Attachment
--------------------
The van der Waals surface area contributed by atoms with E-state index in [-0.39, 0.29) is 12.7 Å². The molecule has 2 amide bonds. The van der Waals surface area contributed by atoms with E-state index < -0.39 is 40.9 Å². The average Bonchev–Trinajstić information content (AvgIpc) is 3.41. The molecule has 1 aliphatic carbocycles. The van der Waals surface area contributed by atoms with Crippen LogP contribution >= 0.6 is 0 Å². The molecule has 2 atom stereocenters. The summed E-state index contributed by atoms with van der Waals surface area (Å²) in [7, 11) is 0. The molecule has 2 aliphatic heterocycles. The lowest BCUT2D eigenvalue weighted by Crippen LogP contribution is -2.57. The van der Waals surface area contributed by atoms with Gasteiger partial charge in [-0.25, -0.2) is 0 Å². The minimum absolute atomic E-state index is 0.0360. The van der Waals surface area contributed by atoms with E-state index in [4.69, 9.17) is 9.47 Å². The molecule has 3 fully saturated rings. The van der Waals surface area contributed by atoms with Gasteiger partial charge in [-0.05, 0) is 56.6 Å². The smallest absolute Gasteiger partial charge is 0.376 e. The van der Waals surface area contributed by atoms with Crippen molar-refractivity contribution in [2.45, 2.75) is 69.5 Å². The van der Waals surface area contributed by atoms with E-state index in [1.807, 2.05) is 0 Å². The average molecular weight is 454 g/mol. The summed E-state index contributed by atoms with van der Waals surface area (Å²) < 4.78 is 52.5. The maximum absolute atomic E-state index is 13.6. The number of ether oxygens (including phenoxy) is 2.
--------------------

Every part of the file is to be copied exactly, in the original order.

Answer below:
The van der Waals surface area contributed by atoms with E-state index in [-0.39, 0.29) is 12.7 Å². The molecule has 2 amide bonds. The van der Waals surface area contributed by atoms with E-state index < -0.39 is 40.9 Å². The average Bonchev–Trinajstić information content (AvgIpc) is 3.41. The molecule has 1 aliphatic carbocycles. The van der Waals surface area contributed by atoms with Crippen LogP contribution >= 0.6 is 0 Å². The molecule has 2 atom stereocenters. The summed E-state index contributed by atoms with van der Waals surface area (Å²) in [7, 11) is 0. The molecule has 2 aliphatic heterocycles. The lowest BCUT2D eigenvalue weighted by Crippen LogP contribution is -2.57. The van der Waals surface area contributed by atoms with Gasteiger partial charge in [-0.25, -0.2) is 0 Å². The minimum absolute atomic E-state index is 0.0360. The van der Waals surface area contributed by atoms with E-state index in [4.69, 9.17) is 9.47 Å². The molecule has 3 fully saturated rings. The van der Waals surface area contributed by atoms with Gasteiger partial charge in [-0.05, 0) is 56.6 Å². The smallest absolute Gasteiger partial charge is 0.376 e. The van der Waals surface area contributed by atoms with Crippen molar-refractivity contribution in [2.45, 2.75) is 69.5 Å². The van der Waals surface area contributed by atoms with E-state index in [1.807, 2.05) is 0 Å². The average molecular weight is 454 g/mol. The summed E-state index contributed by atoms with van der Waals surface area (Å²) < 4.78 is 52.5. The maximum absolute atomic E-state index is 13.6. The number of ether oxygens (including phenoxy) is 2.